Spring Chinook salmon

Spring Chinook salmon.

North Pacific Ocean conditions for salmon in 2021 were among the best in more than two decades. That bodes well for juvenile salmon that entered the ocean last year.

On top of that, salmon managers are predicting 15- to 30-percent boosts in 2022 returns for most Columbia River spring Chinook, summer Chinook, and sockeye runs—with some exceptions.

On Dec. 20, NOAA Fisheries released a detailed summary of ocean indicators which includes its "stoplight" chart. The chart ranks 16 ecosystem indicators, and gives each a good, fair or poor rating. For the first time since 2008, none of the indicators ranked poor. Additionally, 12 of the 16 indicators were considered good, and only four were fair.

The indicators include climate, physical and biological measurements ranging from numbers of salmon caught in ocean surveys to sea surface temperatures and the biomass of northern copepods.

When combined and ranked against other years, the 2021 conditions were the second best in the last 24 years, Brian Burke, research fisheries biologist for NOAA's Northwest Fisheries Science Center, told NW Fishletter. The chart shows only three other years since 1998 when none of the indicators received a poor ranking—2002, 2008 and 2012.

"Across the board, all of the researchers working in the ocean are saying, 'Wow, this is a really great year.' It's way better than it's been, and even down into California," he said. "I think we're all excited—it all seems to be really good."

Burke said the good news started last spring, with a strong upwelling of cold, salty water with high chlorophyll concentrations. That resulted in a higher-than-average biomass of cold-water northern copepods and fewer warm-water southern copepods.

Additionally, the Pacific Decadal Oscillation and the Oceanic Niño Index both signaled cooler ocean temperatures. "The PDO is one of the lowest we've seen in the past 30 or 40 years," he said.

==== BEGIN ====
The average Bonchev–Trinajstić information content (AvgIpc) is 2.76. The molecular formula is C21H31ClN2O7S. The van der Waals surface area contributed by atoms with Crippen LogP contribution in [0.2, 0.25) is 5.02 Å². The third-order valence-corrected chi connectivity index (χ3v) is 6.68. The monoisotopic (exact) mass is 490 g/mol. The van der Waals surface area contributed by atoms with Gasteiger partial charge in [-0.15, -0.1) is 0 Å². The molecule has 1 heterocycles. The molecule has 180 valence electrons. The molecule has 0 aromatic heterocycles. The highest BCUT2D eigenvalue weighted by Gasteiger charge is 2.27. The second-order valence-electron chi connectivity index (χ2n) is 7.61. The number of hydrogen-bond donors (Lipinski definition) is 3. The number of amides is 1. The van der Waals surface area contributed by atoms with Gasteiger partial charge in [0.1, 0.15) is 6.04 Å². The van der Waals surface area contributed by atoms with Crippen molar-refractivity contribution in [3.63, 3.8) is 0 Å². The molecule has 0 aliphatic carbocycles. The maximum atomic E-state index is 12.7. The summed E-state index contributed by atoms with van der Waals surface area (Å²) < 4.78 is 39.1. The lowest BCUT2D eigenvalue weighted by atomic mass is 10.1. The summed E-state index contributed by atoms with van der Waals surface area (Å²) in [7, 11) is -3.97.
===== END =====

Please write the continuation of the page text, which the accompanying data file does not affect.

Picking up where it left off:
But Burke pointed out that not all the indicators are equally important to salmon. In addition, he said, as climate change begins to play a larger role, some indicators will likely "decouple" from their impact on salmon returns. He also cautioned that the stoplight chart is mostly about species lower on the food chain—which should help salmon, but not if their predators are also doing well.

For many species of salmon, the improvements will not immediately result in higher returns. For some, it may require multiple years of good ocean conditions to translate into significantly better returns. But fish managers are already predicting a boost in at least some Columbia Basin salmon runs in 2022.

On Dec. 13, the Washington Department of Fish and Wildlife released an early forecast by co-managers of the 2022 spring Chinook, summer Chinook and sockeye returns to the Columbia Basin. If the spring Chinook numbers are close, it will be the best return since 2016, Ryan Lothrop, WDFW's Columbia River fishery manager, told NW Fishletter. "It is definitely good news," he added.

The 2022 forecast shows 197,000 total spring Chinook returning to the mouth of the Columbia River, comprised of 122,900 heading to tributaries above Bonneville Dam, and 74,100 below Bonneville Dam. That's an additional 44,000 spring Chinook compared to the 152,675 that returned in 2021.

For summer Chinook, an estimated 57,500 salmon are projected to return to the upper Columbia Basin in 2022, a slight increase over the 2021 actual returns of 56,800 fish. Fall Chinook returns should also be similar to or greater than the returns in 2021, which totaled roughly 461,000 fish.

For Columbia Basin sockeye, salmon managers forecast a total of 198,700 returning fish, compared to the 151,765 fish that returned in 2021. The forecast includes 200 Snake River sockeye returning in 2022. The 2021 preseason forecast of Snake River sockeye was for 700 sockeye, and actual returns to the mouth of the Columbia River were 890 adults.